Once everything is in place, the lever is cranked by hand, which feeds the platform through the machine. As the platform goes through the machine, uniform pressure is placed on the mat, pressing the metal die into the paper. The sharp edges of the die cut the paper, creating the desired shape. The platform then comes out the other side of the machine and you can take off the top clear pad to access your die, paper, and perfectly cut shape!
How much does die cutting cost?
Die cutting is an initial investment. Think of it like sewing. Up front, there are a few costs for the necessities to get going, but once you have the essentials purchased, the following costs are all additions like trendy dies from new collections, papers, and other materials to cut, as needed.
Personal die cutting machines can cost anywhere from the low $30 range for small manual machines to several hundred dollars for fancy electronic machines. Typically, however, manual die cut machines are usually in the $50 - $200 price range, whereas electronic or digital ones are a bit more.
When you buy the die cutting machine, all of the elements you need are included, but there are almost always optional accessories you can buy that will make die cutting easier or make your machine more versatile. Tools and add-ons start at just a few dollars and go up from there.
The only other expense can be budgeted very subjectively. Dies can come in a variety of prices, from $2.00 or less for small, simple dies, to more than $100 for ornate sets of multiple dies. Generally speaking, however, die packs usually fall in the $10 - $30 price range and usually come with multiple dies.
You can view a variety of options and prices here.
Can you make a cutting die?
Though it is technically possible to make your own dies out of metal by means of welding, it is not recommended. Dies are oftentimes made specifically for certain machines and are made to certain specifications to ensure that they work correctly. Creating your own dies and running them through your machine could damage your machine, irreparably and void the warranty.
Popular craft brands create their metal dies carefully out of high-quality materials to make sure they don't bend, snap, or fail to cut through paper.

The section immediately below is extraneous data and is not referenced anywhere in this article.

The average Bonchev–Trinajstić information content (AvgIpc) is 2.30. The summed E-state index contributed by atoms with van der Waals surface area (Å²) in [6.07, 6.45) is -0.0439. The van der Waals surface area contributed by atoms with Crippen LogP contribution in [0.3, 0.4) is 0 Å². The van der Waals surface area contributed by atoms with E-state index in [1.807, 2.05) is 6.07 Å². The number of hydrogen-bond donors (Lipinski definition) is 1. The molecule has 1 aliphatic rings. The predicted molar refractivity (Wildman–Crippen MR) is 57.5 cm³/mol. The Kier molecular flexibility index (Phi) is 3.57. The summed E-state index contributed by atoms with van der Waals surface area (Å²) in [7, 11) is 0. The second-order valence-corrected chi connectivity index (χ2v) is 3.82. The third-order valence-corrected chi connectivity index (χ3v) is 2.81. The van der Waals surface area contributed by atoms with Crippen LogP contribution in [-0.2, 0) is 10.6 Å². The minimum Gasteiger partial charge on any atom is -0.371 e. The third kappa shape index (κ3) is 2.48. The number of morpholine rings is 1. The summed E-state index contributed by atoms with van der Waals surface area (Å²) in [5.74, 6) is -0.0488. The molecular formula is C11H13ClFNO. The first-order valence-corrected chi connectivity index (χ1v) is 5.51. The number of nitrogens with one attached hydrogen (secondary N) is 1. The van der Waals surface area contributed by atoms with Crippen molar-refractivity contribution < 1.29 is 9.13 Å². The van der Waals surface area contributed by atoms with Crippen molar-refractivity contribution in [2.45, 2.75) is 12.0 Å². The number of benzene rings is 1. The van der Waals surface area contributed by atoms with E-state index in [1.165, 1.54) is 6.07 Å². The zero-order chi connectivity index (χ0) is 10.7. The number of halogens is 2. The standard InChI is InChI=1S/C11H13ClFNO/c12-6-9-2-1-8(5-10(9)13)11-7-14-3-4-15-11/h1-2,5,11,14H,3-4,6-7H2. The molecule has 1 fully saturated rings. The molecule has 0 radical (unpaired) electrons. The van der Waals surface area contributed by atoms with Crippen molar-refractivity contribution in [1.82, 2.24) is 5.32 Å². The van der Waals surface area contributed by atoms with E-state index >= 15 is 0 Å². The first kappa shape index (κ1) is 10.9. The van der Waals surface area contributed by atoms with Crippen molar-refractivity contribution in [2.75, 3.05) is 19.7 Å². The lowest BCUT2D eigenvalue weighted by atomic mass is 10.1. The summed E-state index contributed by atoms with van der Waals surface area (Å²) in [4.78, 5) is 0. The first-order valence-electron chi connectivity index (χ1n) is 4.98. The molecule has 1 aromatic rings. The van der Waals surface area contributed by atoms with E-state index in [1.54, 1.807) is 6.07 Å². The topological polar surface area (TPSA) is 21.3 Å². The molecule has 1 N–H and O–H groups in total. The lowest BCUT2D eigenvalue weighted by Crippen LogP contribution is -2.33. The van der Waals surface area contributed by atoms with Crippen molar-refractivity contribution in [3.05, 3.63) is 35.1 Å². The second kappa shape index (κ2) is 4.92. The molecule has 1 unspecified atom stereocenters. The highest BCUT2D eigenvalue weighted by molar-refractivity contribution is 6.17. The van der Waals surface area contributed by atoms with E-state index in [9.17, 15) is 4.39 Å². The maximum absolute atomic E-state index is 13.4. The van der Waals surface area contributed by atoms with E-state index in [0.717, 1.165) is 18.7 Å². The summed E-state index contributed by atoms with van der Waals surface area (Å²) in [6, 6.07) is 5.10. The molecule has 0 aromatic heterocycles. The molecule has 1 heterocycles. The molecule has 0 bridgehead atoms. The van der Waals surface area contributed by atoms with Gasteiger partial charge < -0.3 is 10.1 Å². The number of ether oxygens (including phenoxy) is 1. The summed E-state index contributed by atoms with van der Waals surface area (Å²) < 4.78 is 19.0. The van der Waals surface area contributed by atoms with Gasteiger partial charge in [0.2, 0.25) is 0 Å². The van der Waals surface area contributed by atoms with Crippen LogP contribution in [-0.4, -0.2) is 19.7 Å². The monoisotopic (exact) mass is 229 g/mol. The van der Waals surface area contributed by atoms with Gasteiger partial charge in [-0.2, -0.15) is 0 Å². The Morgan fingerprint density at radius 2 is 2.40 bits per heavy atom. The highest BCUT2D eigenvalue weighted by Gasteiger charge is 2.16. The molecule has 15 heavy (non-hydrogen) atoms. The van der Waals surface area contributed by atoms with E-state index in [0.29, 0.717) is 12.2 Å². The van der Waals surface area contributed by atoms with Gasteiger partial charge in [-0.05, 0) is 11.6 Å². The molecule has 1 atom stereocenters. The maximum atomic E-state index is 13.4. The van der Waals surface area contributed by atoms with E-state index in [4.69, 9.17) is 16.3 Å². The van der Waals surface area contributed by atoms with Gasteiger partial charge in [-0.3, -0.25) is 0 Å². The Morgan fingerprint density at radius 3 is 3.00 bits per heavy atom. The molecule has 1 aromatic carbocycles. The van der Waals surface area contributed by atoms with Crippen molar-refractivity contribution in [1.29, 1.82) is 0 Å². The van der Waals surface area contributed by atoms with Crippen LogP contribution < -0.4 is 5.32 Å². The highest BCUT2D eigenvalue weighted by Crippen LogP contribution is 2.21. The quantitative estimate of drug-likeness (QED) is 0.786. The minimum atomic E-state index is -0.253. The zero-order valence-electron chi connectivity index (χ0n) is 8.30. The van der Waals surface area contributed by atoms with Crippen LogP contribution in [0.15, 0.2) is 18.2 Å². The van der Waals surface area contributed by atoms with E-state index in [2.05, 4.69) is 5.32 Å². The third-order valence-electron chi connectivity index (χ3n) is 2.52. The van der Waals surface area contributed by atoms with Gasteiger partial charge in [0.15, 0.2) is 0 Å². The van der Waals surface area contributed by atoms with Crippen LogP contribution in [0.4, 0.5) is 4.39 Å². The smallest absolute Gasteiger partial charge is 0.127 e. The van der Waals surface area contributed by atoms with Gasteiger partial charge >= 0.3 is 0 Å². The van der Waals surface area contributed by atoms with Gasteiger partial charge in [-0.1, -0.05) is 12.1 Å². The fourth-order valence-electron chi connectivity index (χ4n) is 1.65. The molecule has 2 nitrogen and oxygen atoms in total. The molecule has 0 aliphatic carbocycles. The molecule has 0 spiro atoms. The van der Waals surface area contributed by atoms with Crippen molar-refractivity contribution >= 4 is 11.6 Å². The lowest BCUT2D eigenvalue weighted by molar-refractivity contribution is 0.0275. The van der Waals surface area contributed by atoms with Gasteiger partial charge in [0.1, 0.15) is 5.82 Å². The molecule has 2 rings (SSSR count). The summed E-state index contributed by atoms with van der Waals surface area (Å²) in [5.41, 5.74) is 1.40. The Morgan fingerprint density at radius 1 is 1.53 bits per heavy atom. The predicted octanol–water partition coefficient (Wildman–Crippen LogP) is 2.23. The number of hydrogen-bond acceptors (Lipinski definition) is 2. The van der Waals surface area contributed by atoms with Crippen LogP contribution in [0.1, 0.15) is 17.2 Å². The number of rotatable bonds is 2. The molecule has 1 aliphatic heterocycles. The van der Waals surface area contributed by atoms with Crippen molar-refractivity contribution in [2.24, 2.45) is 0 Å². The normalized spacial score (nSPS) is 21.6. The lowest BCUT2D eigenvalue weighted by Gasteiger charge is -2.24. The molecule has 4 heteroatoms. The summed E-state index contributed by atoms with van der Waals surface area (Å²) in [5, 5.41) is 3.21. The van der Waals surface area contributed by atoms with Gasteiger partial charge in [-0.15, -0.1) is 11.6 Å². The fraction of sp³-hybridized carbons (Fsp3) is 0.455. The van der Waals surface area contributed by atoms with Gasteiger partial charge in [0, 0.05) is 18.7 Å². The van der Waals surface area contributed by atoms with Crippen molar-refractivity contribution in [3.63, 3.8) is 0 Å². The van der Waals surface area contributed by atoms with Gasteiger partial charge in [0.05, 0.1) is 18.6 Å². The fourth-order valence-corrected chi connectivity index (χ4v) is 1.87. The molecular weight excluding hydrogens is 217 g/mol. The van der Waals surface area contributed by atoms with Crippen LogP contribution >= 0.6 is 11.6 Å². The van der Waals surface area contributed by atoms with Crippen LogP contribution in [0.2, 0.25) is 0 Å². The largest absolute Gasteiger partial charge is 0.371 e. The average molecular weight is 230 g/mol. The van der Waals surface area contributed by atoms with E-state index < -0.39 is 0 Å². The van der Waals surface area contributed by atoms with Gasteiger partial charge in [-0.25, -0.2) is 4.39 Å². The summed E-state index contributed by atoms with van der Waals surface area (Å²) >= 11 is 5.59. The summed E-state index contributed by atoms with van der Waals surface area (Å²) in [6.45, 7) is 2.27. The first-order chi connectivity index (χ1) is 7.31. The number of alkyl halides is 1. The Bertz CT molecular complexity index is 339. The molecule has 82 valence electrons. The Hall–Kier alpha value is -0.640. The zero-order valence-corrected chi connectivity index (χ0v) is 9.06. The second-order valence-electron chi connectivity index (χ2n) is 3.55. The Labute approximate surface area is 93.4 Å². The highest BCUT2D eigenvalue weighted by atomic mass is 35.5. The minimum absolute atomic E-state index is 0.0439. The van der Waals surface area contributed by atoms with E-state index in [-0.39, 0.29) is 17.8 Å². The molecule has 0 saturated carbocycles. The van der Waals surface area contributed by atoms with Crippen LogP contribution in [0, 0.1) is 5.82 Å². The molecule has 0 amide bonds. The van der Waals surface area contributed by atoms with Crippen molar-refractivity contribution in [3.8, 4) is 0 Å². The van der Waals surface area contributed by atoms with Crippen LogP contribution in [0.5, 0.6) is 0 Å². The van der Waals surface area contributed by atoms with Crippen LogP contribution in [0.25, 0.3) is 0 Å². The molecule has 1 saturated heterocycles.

What are die cut shapes?
Die cut shapes are the pieces of paper, cork board, fabric, or any other material that has been cut out by a die into a shape. Sometimes, people also refer to die cut shapes as paper embellishments, cut outs, and ephemera.
What are cutting pads or plates?
Cutting pads or cutting plates create the die cut "sandwich"- the appropriate layering of all components and materials for your machine. Building the sandwich ensures you have the right supplies, materials, and pressure for going through your machine. Think of it like your hand over a cookie-cutter as you press down. If you don't press the cookie cutter into the dough, you won't form a cookie!
The machine presses down on the pad and pushes the die into the paper, creating a perfect cut! Pads come in a variety of different sizes and colors (though the color options are truly just for fun!). Over time, your pads will need to be replaced due to warping. This is normal and expected. To make your pads last longer, replace the cutting pad your dies cut into with the Scrapbook.com Magic Mat. It's made from soft, self-healing material that ensures beautiful cuts every time.
What is a die cut sandwich?
A die cutting sandwich is what the combination of platforms and mats are called. Different combinations of different sizes will perform different tasks and functions for your crafting needs. There are books and manuals that give ideas and detailed instructions on how to create sandwiches with your different platforms and mats. Sizzix makes a wonderful sandwich booklet that shows many different ways to make them- and the book is even shaped like a sandwich too!
For instance, you would use a different sandwich when using thin metal dies than you would if you were using an embossing folder. You should never have to force your sandwich through the die cutting machine. If you feel it is too hard to cut, try reversing your sandwich by cranking the lever the other way to take your sandwich out of the machine. Trying to force sandwiches through, or hard cuts, can damage your machine. It's really important to read the instruction manual in its entirety for proper use.
Is a cracking sound normal when die cutting?
It is perfectly normal to hear cracking noises as you roll your die through your machine. That sound is the die cutting into your paper. It's totally normal and no, you didn't break anything! But if the sound bothers you, choose a Magic Mat instead of the plastic cutting pad you cut into for a pass that's kinder to the ears.